Here’s How Spending Cuts Are Hurting the Economy
Earnings may be under the microscope today, but the economic headwinds are still howling. On Tuesday morning, Markit reported that the flash reading of the U.S. Purchasing Managers’ Index fell to 52.0 in April, its lowest reading in six months.
“The biggest monthly fall in the PMI since June 2010 raises concerns that the U.S. manufacturing expansion is losing momentum rapidly as businesses and households worry about the impact of tax hikes and government spending cuts,” commented Chris Williamson, chief economist at Markit.
At 52.0, the flash reading indicates that the U.S. manufacturing business conditions are still improving, but at a slower rate than in March. Only two components of the index, backlogs of work and stocks of purchases, reversed direction and fell from growth into contraction. New export orders and stocks of finished goods expanded at a faster rate.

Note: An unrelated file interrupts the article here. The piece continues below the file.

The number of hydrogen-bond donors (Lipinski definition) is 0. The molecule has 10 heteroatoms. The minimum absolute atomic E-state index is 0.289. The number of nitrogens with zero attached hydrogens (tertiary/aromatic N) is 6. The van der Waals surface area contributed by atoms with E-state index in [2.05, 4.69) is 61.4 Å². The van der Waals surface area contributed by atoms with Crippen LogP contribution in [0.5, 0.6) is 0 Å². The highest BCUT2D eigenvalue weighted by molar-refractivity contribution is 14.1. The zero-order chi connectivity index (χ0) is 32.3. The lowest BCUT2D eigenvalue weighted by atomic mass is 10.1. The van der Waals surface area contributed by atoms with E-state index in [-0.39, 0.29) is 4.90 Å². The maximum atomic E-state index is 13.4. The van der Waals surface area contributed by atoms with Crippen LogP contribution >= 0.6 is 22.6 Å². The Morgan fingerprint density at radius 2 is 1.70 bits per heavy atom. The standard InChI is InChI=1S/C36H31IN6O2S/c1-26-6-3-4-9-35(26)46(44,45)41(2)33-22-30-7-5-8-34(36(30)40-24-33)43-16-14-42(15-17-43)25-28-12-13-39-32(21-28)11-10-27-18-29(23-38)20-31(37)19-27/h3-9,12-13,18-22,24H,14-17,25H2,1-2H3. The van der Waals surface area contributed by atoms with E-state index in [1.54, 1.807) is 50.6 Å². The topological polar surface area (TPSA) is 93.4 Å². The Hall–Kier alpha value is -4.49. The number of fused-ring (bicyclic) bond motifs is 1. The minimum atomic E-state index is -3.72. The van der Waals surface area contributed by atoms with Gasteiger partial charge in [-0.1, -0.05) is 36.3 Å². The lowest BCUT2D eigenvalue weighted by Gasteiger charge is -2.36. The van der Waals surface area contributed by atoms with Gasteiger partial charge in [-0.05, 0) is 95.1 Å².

“The PMI suggests that output growth has slowed from an annual pace approaching 8% earlier in the year to only 2% at the start of the second quarter,” continued Williamson. “While this week’s first quarter GDP numbers may therefore bring some brighter news on the economy, the picture looks to have already begun to darken again, with GDP growth set to weaken in the second quarter.”
The index for input prices declined from 55.4 in March to 52.3 in April, while the output prices index fell from 53.0 to 51.8. This suggests that inflationary pressure in the production pipeline is fairly weak. In turn, this suggests consumer price inflation will remain low, and below the radar of the Federal Reserve.
Broadly speaking, the April flash manufacturing PMI suggests that the U.S. economic recovery is not as robust as some optimists believe. If demand does not pick up, Williamson suspects that firms could look to reduce headcount, complicating an already tepid labor-market recovery. The employment index fell from 54.6 to 52.7 in the latest reading, indicating expansion but at a slower rate.
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